|Born||October 28, 1897 – October 24, 1981|
She was born Edith Claire Posener in San Bernardino, California, the daughter of Jewish parents, Max Posener and Anna E. Levy. Her father, Max Posener, was a naturalized American citizen from Prussia, who came to the United States in 1876. She received a bachelor of arts degree in letters and sciences with honors in French from the University of California, Berkeley, in 1919 and earned a master of arts degree in romance languages from Stanford University in 1920. She became a language teacher with her first position at Bishop's School in La Jolla teaching French as a replacement. After one year, she took a position teaching French at the Hollywood School for Girls. Wanting a slightly higher salary, she told the school that she could also teach art, even though she had only briefly studied the discipline in high school. To improve her drawing skills, which at this point were rudimentary, she took evening art classes at the Chouinard Art College. On July 25, 1923, she married Charles Head, the brother of one of her Chouinard classmates, Betty Head. The marriage ended in divorce in 1936 after a number of years of separation, although she continued to be known professionally as Edith Head until her death.
Edith at Paramount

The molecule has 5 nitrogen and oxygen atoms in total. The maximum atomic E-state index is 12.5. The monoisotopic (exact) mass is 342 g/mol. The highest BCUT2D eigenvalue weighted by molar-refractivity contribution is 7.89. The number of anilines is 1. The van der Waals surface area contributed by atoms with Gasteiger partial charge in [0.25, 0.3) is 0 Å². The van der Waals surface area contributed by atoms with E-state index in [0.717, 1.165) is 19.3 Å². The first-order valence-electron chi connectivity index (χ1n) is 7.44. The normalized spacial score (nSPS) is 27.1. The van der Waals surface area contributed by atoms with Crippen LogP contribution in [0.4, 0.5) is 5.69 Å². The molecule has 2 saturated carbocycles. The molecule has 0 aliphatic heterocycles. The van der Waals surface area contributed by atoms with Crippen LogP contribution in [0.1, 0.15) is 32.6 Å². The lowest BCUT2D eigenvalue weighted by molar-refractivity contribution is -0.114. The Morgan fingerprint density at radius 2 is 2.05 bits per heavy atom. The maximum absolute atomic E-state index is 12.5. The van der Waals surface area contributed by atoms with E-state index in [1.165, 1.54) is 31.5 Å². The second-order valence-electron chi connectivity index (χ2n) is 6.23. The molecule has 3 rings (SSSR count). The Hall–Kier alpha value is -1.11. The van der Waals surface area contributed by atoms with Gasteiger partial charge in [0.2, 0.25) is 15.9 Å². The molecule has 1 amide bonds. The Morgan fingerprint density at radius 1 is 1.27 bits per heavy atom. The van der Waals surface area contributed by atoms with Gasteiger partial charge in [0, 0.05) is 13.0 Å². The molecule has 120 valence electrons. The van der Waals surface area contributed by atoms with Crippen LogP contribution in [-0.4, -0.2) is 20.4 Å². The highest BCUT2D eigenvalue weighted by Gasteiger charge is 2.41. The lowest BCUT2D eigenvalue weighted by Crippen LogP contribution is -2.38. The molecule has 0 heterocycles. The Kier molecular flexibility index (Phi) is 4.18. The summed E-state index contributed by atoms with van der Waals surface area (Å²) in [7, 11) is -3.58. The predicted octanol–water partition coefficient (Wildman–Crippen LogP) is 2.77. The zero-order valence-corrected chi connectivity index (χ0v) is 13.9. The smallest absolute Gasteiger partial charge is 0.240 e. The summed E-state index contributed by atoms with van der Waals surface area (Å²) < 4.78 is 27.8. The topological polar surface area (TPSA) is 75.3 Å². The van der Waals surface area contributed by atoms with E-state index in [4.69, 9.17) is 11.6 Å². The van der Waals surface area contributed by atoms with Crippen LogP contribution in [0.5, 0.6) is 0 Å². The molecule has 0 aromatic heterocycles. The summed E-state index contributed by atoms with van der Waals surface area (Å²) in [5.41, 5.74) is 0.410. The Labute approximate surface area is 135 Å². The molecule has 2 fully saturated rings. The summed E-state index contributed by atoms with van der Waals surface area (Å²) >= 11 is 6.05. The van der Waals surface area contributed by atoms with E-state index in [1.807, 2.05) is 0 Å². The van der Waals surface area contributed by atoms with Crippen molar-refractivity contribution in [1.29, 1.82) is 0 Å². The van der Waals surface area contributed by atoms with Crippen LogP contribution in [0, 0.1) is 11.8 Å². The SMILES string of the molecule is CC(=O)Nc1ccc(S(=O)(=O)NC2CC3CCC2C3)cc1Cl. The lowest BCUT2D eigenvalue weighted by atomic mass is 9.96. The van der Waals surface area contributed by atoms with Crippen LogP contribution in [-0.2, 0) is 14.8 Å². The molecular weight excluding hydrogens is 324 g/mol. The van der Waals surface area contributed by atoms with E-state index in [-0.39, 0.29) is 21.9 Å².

In 1924, despite lacking art, design, and costume design experience, Head was hired as a costume sketch artist at Paramount Pictures in the costume department. Later she admitted to borrowing another student's sketches for her job interview. She began designing costumes for silent films, commencing with The Wanderer in 1925 and, by the 1930s, had established herself as one of Hollywood's leading costume designers. She worked at Paramount for 43 years until she went to Universal Pictures on March 27, 1967, possibly prompted by her extensive work for director Alfred Hitchcock, who had also moved to Universal, in 1960. Head's marriage to set designer Wiard Ihnen, on September 8, 1940, lasted until his death from prostate cancer in 1979. Throughout her long career, she was nominated for 35 Academy Awards, including every year from 1948 through 1966, and won eight times – more Oscars than any other woman. Although Head was featured in studio publicity from the mid-1920s, she was originally over-shadowed by Paramount's head designers, first Howard Greer then Travis Banton. It was only after Banton's resignation in 1938 that she achieved fame as a designer in her own right. Her association with the "sarong" dress designed for Dorothy Lamour in The Hurricane made her well-known among the general public, although Head was a more restrained designer than either Banton or Adrian. In 1944, she gained public attention for the top mink-lined gown she created for Ginger Rogers in Lady in the Dark, which gained notoriety due to its being counter to the mood of wartime austerity. The establishment in 1949 of the category of an Academy Award for Costume Designer further boosted her career, because it began her record-breaking run of Award nominations and wins, beginning with her nomination for The Emperor Waltz. Head was known for her low-key working style and, unlike many of her male contemporaries, usually consulted extensively with the female stars with whom she worked. As a result she was a favorite among many of the leading female stars of the 1940s and '50s such as Ginger Rogers, Bette Davis, Barbara Stanwyck, Shirley MacLaine, Anne Baxter, Grace Kelly, Audrey Hepburn, Elizabeth Taylor, and Natalie Wood. In fact, Head was frequently "lent out" by Paramount to other studios at the request of their female stars. During the 1950s, she was dubbed the "queen of the shirtwaisters" by her detractors. However, this approach to costume design was in line with studio policy which discouraged films from becoming instantly dated through the use of short-lived costume fads (especially in late release or re-released films). Despite this trait, or even because of it, she has been cited as one of Alfred Hitchcock's favorite costume designers and had a long association with Hal Wallis among others. She was also well known for her work for Audrey Hepburn in Roman Holiday. Head also designed the costumes for many of the solo films of Jerry Lewis while he was at Paramount. During her long career, she was occasionally criticized for her working methods. Early in her career, she opposed the creation of a union to represent studio-based costume designers and outfitters and was accused of being anti-union on several occasions. Even though a favorite of many stars, her design trademark of restraint on occasion brought her into conflict with the wishes of other film stars and directors. Claudette Colbert was one actress who apparently preferred not to work with Head, while her relationship with flamboyant film director Mitchell Leisen was by all accounts quite tense. Apocryphally, despite her own design accomplishments, she had a reputation for taking credit for others' work. However, this practice only became controversial in the latter part of her career, because, in the era of studio-dominated film production, a department head commonly claimed credit for design work created in his or her department.